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No firecracker injury for the New Year celebration: DCPO

The Davao City Police Office (DCPO) has once more recorded zero firecracker-related injuries for both the Christmas and New Year’s Eve revelries.

Sr. Supt. Alexander Tagum, the DCPO director, said none of the 12 police stations in the city recorded any violation of the firecracker ban, which started in 2001.

“Davao city is generally peaceful during the Christmas and New year holiday season,” Tagum told TIMES yesterday.

“We have negative firecracker or firearm incident reported.”

He also said they did not intercept firecracker and pyrotechnic contraband during the Yuletide season.

Tagum also said the city government and the DCPO’s massive campaign against the use of firecrackers and pyrotechnics paid off once more.

“We are thankful to all the residents of Davao City of their cooperation at support on the ban on firecrackers,” he said.

Aside from the information drive, the DCPO, Task Force Davao, and the Public Safety and Security Command Center (PSSCC) conducted round-the-clock mobile and foot patrols in residential areas to preempt violations of the ordinance.

PSSCC operation head Angel Sumagaysay said that the zero casualty can be attributed to the cooperation and willingness of Davaoenos to follow the law.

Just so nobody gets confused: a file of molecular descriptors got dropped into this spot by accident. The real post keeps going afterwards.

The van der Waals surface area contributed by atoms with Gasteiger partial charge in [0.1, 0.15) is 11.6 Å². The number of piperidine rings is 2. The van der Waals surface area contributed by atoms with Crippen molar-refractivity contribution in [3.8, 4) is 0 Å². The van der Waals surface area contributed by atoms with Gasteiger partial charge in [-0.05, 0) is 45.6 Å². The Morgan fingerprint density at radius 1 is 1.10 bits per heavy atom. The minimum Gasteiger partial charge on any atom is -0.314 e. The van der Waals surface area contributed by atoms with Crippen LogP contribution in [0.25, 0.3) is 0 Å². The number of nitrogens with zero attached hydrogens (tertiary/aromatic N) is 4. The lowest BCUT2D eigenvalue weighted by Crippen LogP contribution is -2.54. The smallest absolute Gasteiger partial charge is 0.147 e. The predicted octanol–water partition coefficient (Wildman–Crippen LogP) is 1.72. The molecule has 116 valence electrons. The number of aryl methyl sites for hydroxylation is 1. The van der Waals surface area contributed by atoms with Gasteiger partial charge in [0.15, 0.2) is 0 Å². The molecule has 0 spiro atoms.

“The people of Davao adhere to the ordinance and the zero incident only showed that people are law-abiding citizens,” Sumagaysay said in a release by the City Information Office.

Earlier, Mayor Sara Duterte-Carpio appealed to everybody not to burn their money by buying firecrackers, and instead use their money to buy food for the media noche.

It was in 2001 when then mayor and now President Rodrigo Duterte, through an executive order, outlawed the sale and use of firecrackers in the city over the rising number of firecracker-related incidents.

In 2002, the Sangguniang Panlungsod finally passed the firecracker ban. The ban did not stop residents from merry-making during the holidays by banging pots and pans, and also blowing the torotot (blowhorns).

The ban even spawned the annual Torotot Festival.


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